It depends on whether or not he has the ball in his hands when he hits the ground of the endzone. If it is not in his possession, then it is a fumble and can be recovered by a defender. If it is in his hands and he touches the endzone, then it is a touchdown.
If he was in possession of the ball when the ball crossed the goal line, it's a touchdown. As soon as the ball breaks the plane of the goal line, the ball is dead and the play is over. Anything that happens after that is irrelevant.
As long as the football crosses the plane of the goal line while legally under control in the ball carrier's possession, it's a touchdown regardless of where the player's body is (unless he goes out of bounds before the ball crosses the plane).
If any part of the football crosses the plane of the goal line it is considered a touchdown.
The football need only "break the plane of the goal line". If any part of the ball crosses the goalline, it's a touchdown. The entire ball does not have to cross.
Yes, the moment the ball breaks the plane of the end zone while in possession of an offensive player, a touchdown is called and the play ends.
you just answered your own question. as long as a player is in bounds with control of the ball as it crosses the plane then it is a touchdown. if the ball does not cross the plane but a player does then it is not a td. if the ball is beyond the plane and out of bounds but the player has his feet in bounds with control of the ball it is a td.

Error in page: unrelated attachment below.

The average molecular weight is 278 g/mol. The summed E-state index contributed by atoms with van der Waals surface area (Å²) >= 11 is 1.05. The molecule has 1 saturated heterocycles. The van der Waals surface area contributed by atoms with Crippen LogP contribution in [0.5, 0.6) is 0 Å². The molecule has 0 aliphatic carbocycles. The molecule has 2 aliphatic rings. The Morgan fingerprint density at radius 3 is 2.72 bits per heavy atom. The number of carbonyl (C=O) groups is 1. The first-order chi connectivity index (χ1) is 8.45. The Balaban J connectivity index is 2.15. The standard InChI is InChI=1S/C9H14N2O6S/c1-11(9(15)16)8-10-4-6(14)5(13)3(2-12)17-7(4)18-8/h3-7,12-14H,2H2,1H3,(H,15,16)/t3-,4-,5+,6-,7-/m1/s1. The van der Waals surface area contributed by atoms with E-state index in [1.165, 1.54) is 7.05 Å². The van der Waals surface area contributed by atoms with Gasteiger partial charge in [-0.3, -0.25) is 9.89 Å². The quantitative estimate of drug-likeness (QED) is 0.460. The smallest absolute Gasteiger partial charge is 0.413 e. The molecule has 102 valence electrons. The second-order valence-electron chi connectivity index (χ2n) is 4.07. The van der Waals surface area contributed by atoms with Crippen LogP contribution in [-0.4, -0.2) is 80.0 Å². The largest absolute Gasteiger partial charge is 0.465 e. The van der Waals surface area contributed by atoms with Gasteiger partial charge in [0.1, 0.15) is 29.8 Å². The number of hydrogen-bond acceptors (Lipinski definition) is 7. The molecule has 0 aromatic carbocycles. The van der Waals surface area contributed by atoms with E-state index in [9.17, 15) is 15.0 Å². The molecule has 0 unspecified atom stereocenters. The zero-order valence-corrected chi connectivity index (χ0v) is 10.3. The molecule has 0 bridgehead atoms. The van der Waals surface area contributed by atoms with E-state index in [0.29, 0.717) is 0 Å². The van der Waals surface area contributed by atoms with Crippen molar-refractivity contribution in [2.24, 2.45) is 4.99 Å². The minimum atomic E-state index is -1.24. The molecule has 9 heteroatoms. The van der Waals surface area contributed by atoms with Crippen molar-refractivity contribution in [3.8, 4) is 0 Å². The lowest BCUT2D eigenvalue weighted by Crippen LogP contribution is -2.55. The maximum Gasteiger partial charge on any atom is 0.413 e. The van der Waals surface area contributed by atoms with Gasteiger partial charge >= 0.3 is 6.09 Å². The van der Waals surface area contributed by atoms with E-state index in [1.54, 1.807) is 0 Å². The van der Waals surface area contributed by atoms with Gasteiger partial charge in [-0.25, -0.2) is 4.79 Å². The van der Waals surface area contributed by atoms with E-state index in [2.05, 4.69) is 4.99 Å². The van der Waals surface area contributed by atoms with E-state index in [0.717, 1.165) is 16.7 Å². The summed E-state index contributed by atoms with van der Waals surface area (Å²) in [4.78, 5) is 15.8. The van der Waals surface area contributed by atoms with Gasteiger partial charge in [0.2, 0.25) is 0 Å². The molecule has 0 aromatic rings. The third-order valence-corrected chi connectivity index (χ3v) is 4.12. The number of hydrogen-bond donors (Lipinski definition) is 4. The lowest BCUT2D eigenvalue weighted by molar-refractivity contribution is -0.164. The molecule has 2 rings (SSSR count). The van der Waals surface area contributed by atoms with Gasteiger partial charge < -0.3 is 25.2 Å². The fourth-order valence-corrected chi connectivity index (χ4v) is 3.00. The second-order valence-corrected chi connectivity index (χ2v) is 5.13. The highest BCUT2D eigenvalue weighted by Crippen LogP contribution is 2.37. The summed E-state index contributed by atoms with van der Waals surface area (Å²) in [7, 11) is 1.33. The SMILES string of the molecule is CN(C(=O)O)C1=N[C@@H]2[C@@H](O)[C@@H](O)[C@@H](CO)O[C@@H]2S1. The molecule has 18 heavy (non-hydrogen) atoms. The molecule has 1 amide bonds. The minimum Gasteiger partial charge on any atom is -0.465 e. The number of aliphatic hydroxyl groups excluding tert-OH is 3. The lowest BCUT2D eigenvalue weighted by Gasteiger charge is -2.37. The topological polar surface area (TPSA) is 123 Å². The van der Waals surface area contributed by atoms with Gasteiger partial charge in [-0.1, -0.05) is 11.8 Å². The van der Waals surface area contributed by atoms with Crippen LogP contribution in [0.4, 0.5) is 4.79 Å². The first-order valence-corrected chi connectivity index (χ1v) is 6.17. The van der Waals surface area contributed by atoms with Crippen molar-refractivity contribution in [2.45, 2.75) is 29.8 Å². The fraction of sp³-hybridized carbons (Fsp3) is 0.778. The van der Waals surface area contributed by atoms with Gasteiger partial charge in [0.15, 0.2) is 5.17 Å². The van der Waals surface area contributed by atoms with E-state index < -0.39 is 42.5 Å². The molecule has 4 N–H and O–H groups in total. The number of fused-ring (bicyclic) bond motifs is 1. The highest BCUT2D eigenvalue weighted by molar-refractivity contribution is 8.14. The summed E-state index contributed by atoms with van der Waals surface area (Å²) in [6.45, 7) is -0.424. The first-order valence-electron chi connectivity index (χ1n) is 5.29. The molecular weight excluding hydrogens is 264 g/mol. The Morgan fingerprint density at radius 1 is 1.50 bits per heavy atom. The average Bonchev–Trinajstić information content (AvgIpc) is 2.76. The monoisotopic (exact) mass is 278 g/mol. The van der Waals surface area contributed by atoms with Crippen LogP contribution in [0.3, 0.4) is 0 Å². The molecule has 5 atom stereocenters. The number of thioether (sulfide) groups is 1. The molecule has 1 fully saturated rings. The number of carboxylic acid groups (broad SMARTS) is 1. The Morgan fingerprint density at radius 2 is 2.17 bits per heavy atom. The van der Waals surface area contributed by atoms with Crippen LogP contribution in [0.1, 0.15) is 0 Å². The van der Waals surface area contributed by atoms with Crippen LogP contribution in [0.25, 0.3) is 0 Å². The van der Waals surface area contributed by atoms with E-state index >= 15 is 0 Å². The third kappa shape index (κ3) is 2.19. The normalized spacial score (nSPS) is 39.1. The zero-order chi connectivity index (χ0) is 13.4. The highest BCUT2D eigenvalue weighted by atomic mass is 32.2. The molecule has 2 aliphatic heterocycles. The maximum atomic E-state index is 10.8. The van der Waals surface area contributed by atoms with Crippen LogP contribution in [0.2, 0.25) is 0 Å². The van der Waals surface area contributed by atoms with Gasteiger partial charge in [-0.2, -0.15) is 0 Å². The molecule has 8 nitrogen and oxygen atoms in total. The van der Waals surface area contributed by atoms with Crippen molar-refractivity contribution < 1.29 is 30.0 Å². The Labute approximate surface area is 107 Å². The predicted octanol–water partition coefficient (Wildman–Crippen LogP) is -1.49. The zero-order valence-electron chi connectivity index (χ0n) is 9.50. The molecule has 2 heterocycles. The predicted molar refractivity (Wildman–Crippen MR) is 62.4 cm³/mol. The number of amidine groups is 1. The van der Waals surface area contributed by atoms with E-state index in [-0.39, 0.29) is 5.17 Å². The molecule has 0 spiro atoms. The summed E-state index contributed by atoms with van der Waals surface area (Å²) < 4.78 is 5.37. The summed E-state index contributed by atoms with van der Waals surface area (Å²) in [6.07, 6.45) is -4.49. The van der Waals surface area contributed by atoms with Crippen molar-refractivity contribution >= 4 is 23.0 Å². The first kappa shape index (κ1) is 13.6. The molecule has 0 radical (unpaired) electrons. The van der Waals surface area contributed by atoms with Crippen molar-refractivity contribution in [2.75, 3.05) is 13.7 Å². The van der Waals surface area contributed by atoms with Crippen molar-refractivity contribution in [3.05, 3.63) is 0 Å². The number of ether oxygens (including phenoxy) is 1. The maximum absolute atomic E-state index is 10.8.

Yes. The technical way to score a touchdown is to have to ball "cross the plane" into the endzone without the player being down or out of bounds. With a catch, the player must establish himself as inbounds while maintaining possession. In the NFL, the player must do so with two feet inbounds. In NCAA Division I football, the player only needs to do so with one foot inbounds. With a run, the player must have not stepped out of bounds before the ball crosses the plane into he endzone.
it is not a touchdown because the ball never broke the plane.
Nope. The ball has to cross the goal line while in the players possesion.
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thomas wins football
According to referee Ed Hochuli who is quoted in the article that you can read at the 'Touchdown or No Touchdown' link below, a player who crosses out of bounds is awarded a touchdown if a part of his body touches in the end zone, or the pylon, after the ball crosses the 'imaginary' goal line outside the pylons. I interpret the question to ask if a player lands completely out of bounds but the ball crosses the 'imaginary' goal line outside the pylon, is it a touchdown? The way I understand what I read, the answer is no since no part of the player touched inbounds. Click on the 'Touchdown or No Touchdown' link to read the article and weigh in with your opinions. If I'm understanding your question right, you're asking about the hypothetical goal line that "travels around the world" indefinitely out of bounds. The NFL just changed this rule for the 2008 season, so that the extended goal line no longer exists. The player must now break the plane of the goal line within the field of play, or press the ball against the corner pylon, for the touchdown to count.